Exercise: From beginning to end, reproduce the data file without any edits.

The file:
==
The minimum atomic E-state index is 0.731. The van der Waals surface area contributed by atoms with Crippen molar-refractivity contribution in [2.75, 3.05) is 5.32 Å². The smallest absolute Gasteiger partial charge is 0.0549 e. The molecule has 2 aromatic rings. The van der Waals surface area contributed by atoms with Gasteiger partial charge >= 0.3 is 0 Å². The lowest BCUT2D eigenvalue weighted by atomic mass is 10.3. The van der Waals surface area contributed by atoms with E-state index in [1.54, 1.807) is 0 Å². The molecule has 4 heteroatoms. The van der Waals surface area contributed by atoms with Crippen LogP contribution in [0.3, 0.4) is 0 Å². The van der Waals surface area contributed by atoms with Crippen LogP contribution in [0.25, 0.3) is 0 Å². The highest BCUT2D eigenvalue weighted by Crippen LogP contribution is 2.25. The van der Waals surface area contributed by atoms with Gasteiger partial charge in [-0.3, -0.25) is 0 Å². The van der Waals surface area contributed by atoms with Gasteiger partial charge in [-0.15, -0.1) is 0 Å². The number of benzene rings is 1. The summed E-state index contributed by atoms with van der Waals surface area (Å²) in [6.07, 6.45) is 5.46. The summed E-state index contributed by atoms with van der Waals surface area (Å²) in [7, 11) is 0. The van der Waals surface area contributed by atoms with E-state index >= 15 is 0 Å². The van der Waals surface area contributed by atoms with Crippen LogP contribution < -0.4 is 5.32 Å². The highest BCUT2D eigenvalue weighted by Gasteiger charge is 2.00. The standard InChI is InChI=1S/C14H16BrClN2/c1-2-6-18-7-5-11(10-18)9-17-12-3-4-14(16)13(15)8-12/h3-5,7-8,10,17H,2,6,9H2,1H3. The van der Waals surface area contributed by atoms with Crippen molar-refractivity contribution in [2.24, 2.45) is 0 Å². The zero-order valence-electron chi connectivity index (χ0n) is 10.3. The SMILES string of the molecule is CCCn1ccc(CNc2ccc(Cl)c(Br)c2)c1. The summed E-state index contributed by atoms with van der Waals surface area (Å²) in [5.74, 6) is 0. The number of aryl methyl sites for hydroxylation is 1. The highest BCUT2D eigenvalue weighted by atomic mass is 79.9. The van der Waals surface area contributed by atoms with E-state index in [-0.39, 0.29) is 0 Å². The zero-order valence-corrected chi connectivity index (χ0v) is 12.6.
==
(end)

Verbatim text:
The minimum atomic E-state index is 0.731. The van der Waals surface area contributed by atoms with Crippen molar-refractivity contribution in [2.75, 3.05) is 5.32 Å². The smallest absolute Gasteiger partial charge is 0.0549 e. The molecule has 2 aromatic rings. The van der Waals surface area contributed by atoms with Gasteiger partial charge >= 0.3 is 0 Å². The lowest BCUT2D eigenvalue weighted by atomic mass is 10.3. The van der Waals surface area contributed by atoms with E-state index in [1.54, 1.807) is 0 Å². The molecule has 4 heteroatoms. The van der Waals surface area contributed by atoms with Crippen LogP contribution in [0.3, 0.4) is 0 Å². The van der Waals surface area contributed by atoms with Crippen LogP contribution in [0.25, 0.3) is 0 Å². The highest BCUT2D eigenvalue weighted by Crippen LogP contribution is 2.25. The van der Waals surface area contributed by atoms with Gasteiger partial charge in [-0.3, -0.25) is 0 Å². The van der Waals surface area contributed by atoms with Gasteiger partial charge in [-0.15, -0.1) is 0 Å². The number of benzene rings is 1. The summed E-state index contributed by atoms with van der Waals surface area (Å²) in [6.07, 6.45) is 5.46. The summed E-state index contributed by atoms with van der Waals surface area (Å²) in [7, 11) is 0. The van der Waals surface area contributed by atoms with E-state index >= 15 is 0 Å². The van der Waals surface area contributed by atoms with Crippen LogP contribution < -0.4 is 5.32 Å². The highest BCUT2D eigenvalue weighted by Gasteiger charge is 2.00. The standard InChI is InChI=1S/C14H16BrClN2/c1-2-6-18-7-5-11(10-18)9-17-12-3-4-14(16)13(15)8-12/h3-5,7-8,10,17H,2,6,9H2,1H3. The van der Waals surface area contributed by atoms with Crippen molar-refractivity contribution in [2.24, 2.45) is 0 Å². The zero-order valence-electron chi connectivity index (χ0n) is 10.3. The SMILES string of the molecule is CCCn1ccc(CNc2ccc(Cl)c(Br)c2)c1. The summed E-state index contributed by atoms with van der Waals surface area (Å²) in [5.74, 6) is 0. The number of aryl methyl sites for hydroxylation is 1. The highest BCUT2D eigenvalue weighted by atomic mass is 79.9. The van der Waals surface area contributed by atoms with E-state index in [-0.39, 0.29) is 0 Å². The zero-order valence-corrected chi connectivity index (χ0v) is 12.6.